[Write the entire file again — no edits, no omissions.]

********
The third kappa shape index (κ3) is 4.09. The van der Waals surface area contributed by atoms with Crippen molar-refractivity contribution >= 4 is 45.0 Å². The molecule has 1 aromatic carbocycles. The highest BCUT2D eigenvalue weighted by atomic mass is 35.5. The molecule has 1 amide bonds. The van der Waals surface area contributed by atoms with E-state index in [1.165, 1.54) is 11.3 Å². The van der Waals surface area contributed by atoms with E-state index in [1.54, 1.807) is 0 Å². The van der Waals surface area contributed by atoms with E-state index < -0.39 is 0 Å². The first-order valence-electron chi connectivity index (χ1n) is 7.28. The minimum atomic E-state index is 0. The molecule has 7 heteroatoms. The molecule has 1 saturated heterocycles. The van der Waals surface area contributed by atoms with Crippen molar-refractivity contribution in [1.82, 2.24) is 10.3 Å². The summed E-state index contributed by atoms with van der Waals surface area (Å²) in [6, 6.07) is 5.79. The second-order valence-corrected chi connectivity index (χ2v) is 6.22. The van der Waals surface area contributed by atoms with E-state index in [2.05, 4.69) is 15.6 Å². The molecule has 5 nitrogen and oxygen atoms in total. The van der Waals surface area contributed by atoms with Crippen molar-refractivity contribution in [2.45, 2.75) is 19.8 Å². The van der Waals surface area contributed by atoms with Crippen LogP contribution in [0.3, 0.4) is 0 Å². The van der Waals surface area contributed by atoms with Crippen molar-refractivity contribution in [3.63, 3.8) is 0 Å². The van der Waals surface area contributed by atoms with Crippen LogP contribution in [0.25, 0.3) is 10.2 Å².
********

The third kappa shape index (κ3) is 4.09. The van der Waals surface area contributed by atoms with Crippen molar-refractivity contribution >= 4 is 45.0 Å². The molecule has 1 aromatic carbocycles. The highest BCUT2D eigenvalue weighted by atomic mass is 35.5. The molecule has 1 amide bonds. The van der Waals surface area contributed by atoms with E-state index in [1.165, 1.54) is 11.3 Å². The van der Waals surface area contributed by atoms with E-state index in [1.54, 1.807) is 0 Å². The van der Waals surface area contributed by atoms with E-state index < -0.39 is 0 Å². The first-order valence-electron chi connectivity index (χ1n) is 7.28. The minimum atomic E-state index is 0. The molecule has 7 heteroatoms. The molecule has 1 saturated heterocycles. The van der Waals surface area contributed by atoms with Crippen molar-refractivity contribution in [1.82, 2.24) is 10.3 Å². The summed E-state index contributed by atoms with van der Waals surface area (Å²) in [6, 6.07) is 5.79. The second-order valence-corrected chi connectivity index (χ2v) is 6.22. The van der Waals surface area contributed by atoms with E-state index in [2.05, 4.69) is 15.6 Å². The molecule has 5 nitrogen and oxygen atoms in total. The van der Waals surface area contributed by atoms with Crippen molar-refractivity contribution in [2.45, 2.75) is 19.8 Å². The van der Waals surface area contributed by atoms with Crippen LogP contribution in [0.3, 0.4) is 0 Å². The van der Waals surface area contributed by atoms with Crippen molar-refractivity contribution in [3.63, 3.8) is 0 Å². The van der Waals surface area contributed by atoms with Crippen LogP contribution in [0.25, 0.3) is 10.2 Å².